A dead man owes me money
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A dead man owes me money
A long-time customer of mine passed away before paying the balance on his bill. He paid a portion of his bill and picked up his repaired item with the promise to be back in a few days. He died suddenly the next day. I’ve sent two letter to his conservator and the attorney handling his estate but no response. What can I do? Shouldn’t the attorney respond to my letters? I have sent them two letters and the invoice.
Asked on October 13, 2016 under Estate Planning, Connecticut
SJZ, Member, New York Bar / FreeAdvice Contributing Attorney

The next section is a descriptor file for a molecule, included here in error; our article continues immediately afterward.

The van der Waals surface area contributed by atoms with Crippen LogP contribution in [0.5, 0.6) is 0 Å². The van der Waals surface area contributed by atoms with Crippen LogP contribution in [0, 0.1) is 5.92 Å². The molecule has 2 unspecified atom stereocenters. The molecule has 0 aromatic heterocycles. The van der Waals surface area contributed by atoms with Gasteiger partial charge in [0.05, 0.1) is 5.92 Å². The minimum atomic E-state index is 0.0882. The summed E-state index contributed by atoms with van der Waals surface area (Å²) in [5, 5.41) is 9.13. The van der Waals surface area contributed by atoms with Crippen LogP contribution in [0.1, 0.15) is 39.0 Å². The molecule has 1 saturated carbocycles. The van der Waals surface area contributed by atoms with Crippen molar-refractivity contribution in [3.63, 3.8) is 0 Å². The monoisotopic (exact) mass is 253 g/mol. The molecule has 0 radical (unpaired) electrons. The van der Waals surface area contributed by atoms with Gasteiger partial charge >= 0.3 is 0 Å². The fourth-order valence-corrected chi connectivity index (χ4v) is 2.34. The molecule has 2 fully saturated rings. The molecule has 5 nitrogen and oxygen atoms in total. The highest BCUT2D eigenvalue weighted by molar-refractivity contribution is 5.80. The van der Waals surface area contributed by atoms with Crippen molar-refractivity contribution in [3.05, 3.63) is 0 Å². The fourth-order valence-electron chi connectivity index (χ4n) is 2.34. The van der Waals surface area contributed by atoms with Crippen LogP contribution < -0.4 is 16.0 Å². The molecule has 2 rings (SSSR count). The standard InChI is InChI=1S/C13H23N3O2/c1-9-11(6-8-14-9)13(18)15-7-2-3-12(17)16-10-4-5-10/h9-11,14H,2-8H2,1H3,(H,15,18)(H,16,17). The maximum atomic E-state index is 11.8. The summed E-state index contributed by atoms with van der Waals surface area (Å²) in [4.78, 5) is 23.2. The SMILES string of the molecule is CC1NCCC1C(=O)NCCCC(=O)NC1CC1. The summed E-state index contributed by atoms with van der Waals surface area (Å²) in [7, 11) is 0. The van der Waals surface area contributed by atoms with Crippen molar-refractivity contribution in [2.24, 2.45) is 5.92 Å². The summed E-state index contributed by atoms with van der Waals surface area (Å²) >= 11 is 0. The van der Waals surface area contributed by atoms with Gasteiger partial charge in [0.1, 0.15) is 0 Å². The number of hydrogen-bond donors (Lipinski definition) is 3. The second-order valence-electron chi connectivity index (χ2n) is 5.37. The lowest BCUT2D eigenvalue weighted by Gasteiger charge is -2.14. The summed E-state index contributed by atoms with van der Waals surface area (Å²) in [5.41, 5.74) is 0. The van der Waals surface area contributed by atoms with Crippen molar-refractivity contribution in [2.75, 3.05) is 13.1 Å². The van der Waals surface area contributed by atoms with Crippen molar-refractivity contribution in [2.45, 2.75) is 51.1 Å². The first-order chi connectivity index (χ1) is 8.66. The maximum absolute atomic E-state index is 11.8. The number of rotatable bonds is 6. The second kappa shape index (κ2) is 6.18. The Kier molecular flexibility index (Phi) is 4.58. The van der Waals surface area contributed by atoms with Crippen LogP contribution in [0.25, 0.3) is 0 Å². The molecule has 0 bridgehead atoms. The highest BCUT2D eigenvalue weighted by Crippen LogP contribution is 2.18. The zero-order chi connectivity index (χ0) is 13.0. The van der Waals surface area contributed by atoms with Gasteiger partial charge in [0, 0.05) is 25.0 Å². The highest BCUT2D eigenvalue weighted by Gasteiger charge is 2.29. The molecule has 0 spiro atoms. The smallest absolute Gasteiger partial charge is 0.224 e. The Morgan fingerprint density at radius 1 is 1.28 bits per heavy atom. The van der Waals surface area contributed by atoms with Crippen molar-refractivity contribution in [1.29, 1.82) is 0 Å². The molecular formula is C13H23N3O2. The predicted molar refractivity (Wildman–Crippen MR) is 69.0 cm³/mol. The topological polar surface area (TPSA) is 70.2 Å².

Answered 7 years ago | Contributor
Yes, the attorney should, as a professional, respond. But since he hasn't, your only option is to file a lawsuit vs. the estate. This can be problematic in that you don't know the balance of debts due from the estate vs. assets reachable by creditors: it could be that the estate doesn't have the money to pay its debts (which also could explain why the lawyer is not responding: if the estate is insolvent, he may figure that there's not need to do anything).
For example, property securing a debt (like a house with a mortgage) effectively cannot be reached by creditors other than the mortgagee/lender; POD or TOD bank and brokerage accounts cannot be reached by creditors; leased property (like a leased vehicle) is creditor proof; etc. Generally, if the unpaid balance is fairly small, given the uncertainty of suing an estate, it's probably not worth the effort.
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